"Polish death camps" in ZDF. There is a judgment by the German Tribunal

Judgment of the court in Krakow – recognizing that German television ZDF has to apologize in a certain way on its website for the use of the expression "Polish extermination camps" – can not be enforced in Germany – has the German Federal Court of Justice ( BGH).

The decisions of the Polish court can not be applied in Germany, because it would be "a clear violation of the fundamental right to freedom of opinion and the media" – a verdict, published on Tuesday, July 19 by the German Federal Court.

BGH canceled the decisions of lower German authorities in this case and rejected the application of the 96-year-old Karol Tendera, a former prisoner of the German camp Auschwitz and participant in the underground resistance movement. According to the court ruling in Karlsruhe, the cost of the procedure, priced at four thousand euros, the applicant will bear.

The federal Court of Justice emphasized that the wording used by ZDF was not suitable. He noted, however, that the question he considered was the exact wording of the apology demanded by the Polish court and that ZDF can not "publish as his opinion". According to the verdict, the Polish side expects a disproportionate punishment, since ZDF apologized and corrected the text.

On 15 July 2013, information about the planned number of the documentary program "Verschollene Filmschatze 1945. Die Befreiung der Konzentrationslager" was used on the zdf.de portal to describe the "Polish extermination camps of Majdanek and Auschwitz". After the diplomatic intervention, the description was changed to "German extermination camps on Polish territory".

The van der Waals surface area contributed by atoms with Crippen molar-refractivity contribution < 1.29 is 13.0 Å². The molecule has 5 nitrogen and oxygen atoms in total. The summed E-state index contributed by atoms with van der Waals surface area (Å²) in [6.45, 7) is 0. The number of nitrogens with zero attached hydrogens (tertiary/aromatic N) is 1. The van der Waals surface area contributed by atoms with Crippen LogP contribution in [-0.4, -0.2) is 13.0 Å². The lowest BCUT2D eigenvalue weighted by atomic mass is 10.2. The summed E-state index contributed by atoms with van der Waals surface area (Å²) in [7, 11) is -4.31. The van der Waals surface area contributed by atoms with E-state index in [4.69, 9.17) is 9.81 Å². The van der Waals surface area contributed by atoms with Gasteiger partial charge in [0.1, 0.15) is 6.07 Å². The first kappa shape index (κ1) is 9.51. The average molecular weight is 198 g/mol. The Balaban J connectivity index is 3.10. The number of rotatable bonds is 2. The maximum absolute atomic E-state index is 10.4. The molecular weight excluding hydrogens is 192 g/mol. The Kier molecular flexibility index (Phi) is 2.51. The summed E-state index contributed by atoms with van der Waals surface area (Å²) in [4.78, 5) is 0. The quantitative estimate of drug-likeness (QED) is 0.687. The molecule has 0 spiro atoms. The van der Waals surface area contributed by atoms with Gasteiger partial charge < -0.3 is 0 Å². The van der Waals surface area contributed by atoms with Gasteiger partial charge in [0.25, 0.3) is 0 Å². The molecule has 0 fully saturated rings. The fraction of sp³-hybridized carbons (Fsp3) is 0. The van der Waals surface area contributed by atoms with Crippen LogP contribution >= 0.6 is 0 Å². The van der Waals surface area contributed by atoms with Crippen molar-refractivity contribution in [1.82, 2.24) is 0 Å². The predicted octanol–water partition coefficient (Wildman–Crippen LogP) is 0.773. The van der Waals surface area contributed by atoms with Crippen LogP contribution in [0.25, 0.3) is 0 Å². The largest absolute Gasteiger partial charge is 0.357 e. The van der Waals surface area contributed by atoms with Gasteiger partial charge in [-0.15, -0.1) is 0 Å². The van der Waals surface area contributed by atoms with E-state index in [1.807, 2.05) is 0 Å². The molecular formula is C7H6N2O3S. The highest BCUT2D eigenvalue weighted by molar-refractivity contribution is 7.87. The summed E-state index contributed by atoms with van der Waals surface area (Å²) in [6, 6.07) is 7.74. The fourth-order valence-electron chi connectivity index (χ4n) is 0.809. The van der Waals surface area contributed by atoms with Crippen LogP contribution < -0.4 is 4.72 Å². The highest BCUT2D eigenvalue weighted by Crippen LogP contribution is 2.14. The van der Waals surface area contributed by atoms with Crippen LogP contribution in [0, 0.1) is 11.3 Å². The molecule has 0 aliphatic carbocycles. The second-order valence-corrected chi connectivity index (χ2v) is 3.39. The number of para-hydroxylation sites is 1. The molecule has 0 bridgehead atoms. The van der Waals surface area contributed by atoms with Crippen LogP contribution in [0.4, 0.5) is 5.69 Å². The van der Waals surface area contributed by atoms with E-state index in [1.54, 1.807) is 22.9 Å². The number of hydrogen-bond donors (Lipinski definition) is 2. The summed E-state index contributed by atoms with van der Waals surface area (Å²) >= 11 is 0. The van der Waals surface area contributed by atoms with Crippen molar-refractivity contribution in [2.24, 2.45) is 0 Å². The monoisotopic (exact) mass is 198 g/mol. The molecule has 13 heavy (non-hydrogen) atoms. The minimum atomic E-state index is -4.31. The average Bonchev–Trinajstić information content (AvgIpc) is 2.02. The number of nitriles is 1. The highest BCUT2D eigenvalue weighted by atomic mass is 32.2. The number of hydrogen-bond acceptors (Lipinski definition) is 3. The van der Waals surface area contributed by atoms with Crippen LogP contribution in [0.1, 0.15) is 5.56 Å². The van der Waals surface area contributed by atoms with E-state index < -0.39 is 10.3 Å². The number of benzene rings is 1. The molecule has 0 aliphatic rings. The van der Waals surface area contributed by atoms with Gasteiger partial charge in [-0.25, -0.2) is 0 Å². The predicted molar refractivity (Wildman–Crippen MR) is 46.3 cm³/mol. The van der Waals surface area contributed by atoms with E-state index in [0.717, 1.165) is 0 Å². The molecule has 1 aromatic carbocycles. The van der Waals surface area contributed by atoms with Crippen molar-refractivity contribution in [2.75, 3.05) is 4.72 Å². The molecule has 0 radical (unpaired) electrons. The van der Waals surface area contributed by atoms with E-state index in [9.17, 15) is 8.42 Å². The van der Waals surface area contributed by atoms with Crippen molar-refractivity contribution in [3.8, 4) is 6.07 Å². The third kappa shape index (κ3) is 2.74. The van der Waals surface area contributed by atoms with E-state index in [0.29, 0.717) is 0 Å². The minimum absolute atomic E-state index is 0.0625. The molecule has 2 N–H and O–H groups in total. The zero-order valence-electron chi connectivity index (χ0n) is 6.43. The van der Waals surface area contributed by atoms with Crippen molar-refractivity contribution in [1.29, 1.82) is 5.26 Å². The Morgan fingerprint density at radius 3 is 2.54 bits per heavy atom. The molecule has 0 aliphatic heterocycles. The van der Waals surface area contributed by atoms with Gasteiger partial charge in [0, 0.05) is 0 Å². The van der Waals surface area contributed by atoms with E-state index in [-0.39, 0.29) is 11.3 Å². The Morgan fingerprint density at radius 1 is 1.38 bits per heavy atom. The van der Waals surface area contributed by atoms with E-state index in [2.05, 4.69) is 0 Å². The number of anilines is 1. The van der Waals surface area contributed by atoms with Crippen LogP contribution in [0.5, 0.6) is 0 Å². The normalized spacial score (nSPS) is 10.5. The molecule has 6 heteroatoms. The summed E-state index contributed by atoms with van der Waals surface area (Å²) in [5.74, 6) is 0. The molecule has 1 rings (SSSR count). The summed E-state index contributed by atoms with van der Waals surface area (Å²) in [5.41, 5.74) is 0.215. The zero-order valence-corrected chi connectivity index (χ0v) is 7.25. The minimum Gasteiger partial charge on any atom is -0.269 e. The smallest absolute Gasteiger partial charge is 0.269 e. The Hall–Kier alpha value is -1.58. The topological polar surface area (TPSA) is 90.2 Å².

The registration demanded an apology and a legal prohibition on the use of such conditions. In the opinion of an ex-convict, the publication has violated his nationality and national dignity, which must be protected by law by the principle laid down for personal rights.

In December 2016, the Court of Appeal in Krakow ordered the German television station Zweites Deutsches Fernsehen (ZDF) to apologize for the use of the term "Polish camps" on the homepage of the station's website. In the verdict, the Polish court ZDF publicly apologized to Tendera for violating his personal rights by using this wording and acknowledged that in such a case a written apology would not suffice. The explanation in this case, however, is not posted on the start page, but on one of the tabs of the ZDF portal.

On 27 January 2017, the court in Mainz imposed an enforcement clause on the judgment of the Court of Appeal in Krakow. In turn, in November 2017, the Higher National Court in Koblenz said the ZDF television should apologize for calling the "Polish" extermination camps. It was the first such decision taken in Germany.

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